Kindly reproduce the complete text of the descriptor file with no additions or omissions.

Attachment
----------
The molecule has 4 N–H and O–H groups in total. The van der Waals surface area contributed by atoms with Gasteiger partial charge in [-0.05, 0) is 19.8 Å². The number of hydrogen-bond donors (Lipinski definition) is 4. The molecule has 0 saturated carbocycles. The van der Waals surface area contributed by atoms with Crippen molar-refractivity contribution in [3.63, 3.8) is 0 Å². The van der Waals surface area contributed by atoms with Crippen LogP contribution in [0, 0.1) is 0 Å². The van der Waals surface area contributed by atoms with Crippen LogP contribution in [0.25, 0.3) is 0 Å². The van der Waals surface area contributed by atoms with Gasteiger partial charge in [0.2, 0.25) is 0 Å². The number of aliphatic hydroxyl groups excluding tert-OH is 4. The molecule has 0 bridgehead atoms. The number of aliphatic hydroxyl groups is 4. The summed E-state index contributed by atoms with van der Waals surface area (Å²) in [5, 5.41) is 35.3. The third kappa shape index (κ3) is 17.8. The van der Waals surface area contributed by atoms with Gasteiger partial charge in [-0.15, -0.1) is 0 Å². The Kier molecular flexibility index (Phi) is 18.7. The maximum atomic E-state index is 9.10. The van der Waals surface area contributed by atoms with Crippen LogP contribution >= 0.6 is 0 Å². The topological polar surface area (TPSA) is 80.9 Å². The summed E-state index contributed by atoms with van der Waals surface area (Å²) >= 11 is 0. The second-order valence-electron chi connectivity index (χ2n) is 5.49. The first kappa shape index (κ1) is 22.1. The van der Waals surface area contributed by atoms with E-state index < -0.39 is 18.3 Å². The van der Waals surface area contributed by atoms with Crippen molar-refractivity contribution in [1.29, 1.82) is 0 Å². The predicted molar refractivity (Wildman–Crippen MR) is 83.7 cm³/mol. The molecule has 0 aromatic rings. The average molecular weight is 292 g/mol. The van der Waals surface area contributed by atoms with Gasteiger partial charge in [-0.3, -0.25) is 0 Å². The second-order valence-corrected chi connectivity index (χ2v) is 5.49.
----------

The molecule has 4 N–H and O–H groups in total. The van der Waals surface area contributed by atoms with Gasteiger partial charge in [-0.05, 0) is 19.8 Å². The number of hydrogen-bond donors (Lipinski definition) is 4. The molecule has 0 saturated carbocycles. The van der Waals surface area contributed by atoms with Crippen molar-refractivity contribution in [3.63, 3.8) is 0 Å². The van der Waals surface area contributed by atoms with Crippen LogP contribution in [0, 0.1) is 0 Å². The van der Waals surface area contributed by atoms with Crippen LogP contribution in [0.25, 0.3) is 0 Å². The van der Waals surface area contributed by atoms with Gasteiger partial charge in [0.2, 0.25) is 0 Å². The number of aliphatic hydroxyl groups excluding tert-OH is 4. The molecule has 0 bridgehead atoms. The number of aliphatic hydroxyl groups is 4. The summed E-state index contributed by atoms with van der Waals surface area (Å²) in [5, 5.41) is 35.3. The third kappa shape index (κ3) is 17.8. The van der Waals surface area contributed by atoms with Gasteiger partial charge in [-0.15, -0.1) is 0 Å². The Kier molecular flexibility index (Phi) is 18.7. The maximum atomic E-state index is 9.10. The van der Waals surface area contributed by atoms with Crippen LogP contribution >= 0.6 is 0 Å². The topological polar surface area (TPSA) is 80.9 Å². The summed E-state index contributed by atoms with van der Waals surface area (Å²) >= 11 is 0. The second-order valence-electron chi connectivity index (χ2n) is 5.49. The first kappa shape index (κ1) is 22.1. The van der Waals surface area contributed by atoms with E-state index < -0.39 is 18.3 Å². The van der Waals surface area contributed by atoms with Crippen molar-refractivity contribution in [1.29, 1.82) is 0 Å². The predicted molar refractivity (Wildman–Crippen MR) is 83.7 cm³/mol. The molecule has 0 aromatic rings. The average molecular weight is 292 g/mol. The van der Waals surface area contributed by atoms with Gasteiger partial charge in [-0.3, -0.25) is 0 Å². The second-order valence-corrected chi connectivity index (χ2v) is 5.49.